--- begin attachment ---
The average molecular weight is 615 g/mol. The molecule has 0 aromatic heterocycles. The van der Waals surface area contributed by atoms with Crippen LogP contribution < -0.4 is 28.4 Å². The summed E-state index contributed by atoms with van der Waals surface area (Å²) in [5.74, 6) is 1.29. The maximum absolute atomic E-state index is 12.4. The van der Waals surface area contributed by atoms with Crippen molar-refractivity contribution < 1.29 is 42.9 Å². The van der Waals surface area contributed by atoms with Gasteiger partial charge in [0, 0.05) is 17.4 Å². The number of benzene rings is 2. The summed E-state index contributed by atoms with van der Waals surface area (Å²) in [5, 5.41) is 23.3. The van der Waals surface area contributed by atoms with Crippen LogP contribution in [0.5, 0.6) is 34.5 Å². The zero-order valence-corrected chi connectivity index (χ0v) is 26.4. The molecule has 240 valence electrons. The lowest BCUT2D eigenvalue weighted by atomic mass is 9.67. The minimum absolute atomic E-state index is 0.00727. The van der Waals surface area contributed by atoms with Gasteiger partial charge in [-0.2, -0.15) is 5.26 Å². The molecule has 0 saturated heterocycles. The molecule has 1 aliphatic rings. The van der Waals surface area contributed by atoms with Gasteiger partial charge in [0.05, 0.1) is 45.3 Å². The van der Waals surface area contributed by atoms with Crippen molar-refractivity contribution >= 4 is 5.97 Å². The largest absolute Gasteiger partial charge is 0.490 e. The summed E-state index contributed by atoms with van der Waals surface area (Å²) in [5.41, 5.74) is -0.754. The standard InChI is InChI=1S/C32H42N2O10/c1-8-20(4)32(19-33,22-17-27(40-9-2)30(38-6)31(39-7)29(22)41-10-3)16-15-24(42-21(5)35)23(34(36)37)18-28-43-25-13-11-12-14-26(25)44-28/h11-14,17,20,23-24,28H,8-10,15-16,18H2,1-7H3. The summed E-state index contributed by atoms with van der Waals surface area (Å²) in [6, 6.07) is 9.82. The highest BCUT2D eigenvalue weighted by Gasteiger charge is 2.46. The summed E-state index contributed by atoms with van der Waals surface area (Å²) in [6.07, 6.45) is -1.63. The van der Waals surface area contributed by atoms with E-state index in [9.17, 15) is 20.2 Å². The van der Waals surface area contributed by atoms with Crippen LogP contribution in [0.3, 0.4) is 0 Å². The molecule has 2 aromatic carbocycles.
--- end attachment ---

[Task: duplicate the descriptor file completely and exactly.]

The average molecular weight is 615 g/mol. The molecule has 0 aromatic heterocycles. The van der Waals surface area contributed by atoms with Crippen LogP contribution < -0.4 is 28.4 Å². The summed E-state index contributed by atoms with van der Waals surface area (Å²) in [5.74, 6) is 1.29. The maximum absolute atomic E-state index is 12.4. The van der Waals surface area contributed by atoms with Crippen molar-refractivity contribution < 1.29 is 42.9 Å². The van der Waals surface area contributed by atoms with Gasteiger partial charge in [0, 0.05) is 17.4 Å². The number of benzene rings is 2. The summed E-state index contributed by atoms with van der Waals surface area (Å²) in [5, 5.41) is 23.3. The van der Waals surface area contributed by atoms with Crippen LogP contribution in [0.5, 0.6) is 34.5 Å². The zero-order valence-corrected chi connectivity index (χ0v) is 26.4. The molecule has 240 valence electrons. The lowest BCUT2D eigenvalue weighted by atomic mass is 9.67. The minimum absolute atomic E-state index is 0.00727. The van der Waals surface area contributed by atoms with Gasteiger partial charge in [-0.2, -0.15) is 5.26 Å². The molecule has 0 saturated heterocycles. The molecule has 1 aliphatic rings. The van der Waals surface area contributed by atoms with Gasteiger partial charge in [0.05, 0.1) is 45.3 Å². The van der Waals surface area contributed by atoms with Crippen molar-refractivity contribution >= 4 is 5.97 Å². The largest absolute Gasteiger partial charge is 0.490 e. The summed E-state index contributed by atoms with van der Waals surface area (Å²) in [5.41, 5.74) is -0.754. The standard InChI is InChI=1S/C32H42N2O10/c1-8-20(4)32(19-33,22-17-27(40-9-2)30(38-6)31(39-7)29(22)41-10-3)16-15-24(42-21(5)35)23(34(36)37)18-28-43-25-13-11-12-14-26(25)44-28/h11-14,17,20,23-24,28H,8-10,15-16,18H2,1-7H3. The summed E-state index contributed by atoms with van der Waals surface area (Å²) in [6, 6.07) is 9.82. The highest BCUT2D eigenvalue weighted by Gasteiger charge is 2.46. The summed E-state index contributed by atoms with van der Waals surface area (Å²) in [6.07, 6.45) is -1.63. The van der Waals surface area contributed by atoms with E-state index in [9.17, 15) is 20.2 Å². The van der Waals surface area contributed by atoms with Crippen LogP contribution in [0.3, 0.4) is 0 Å². The molecule has 2 aromatic carbocycles.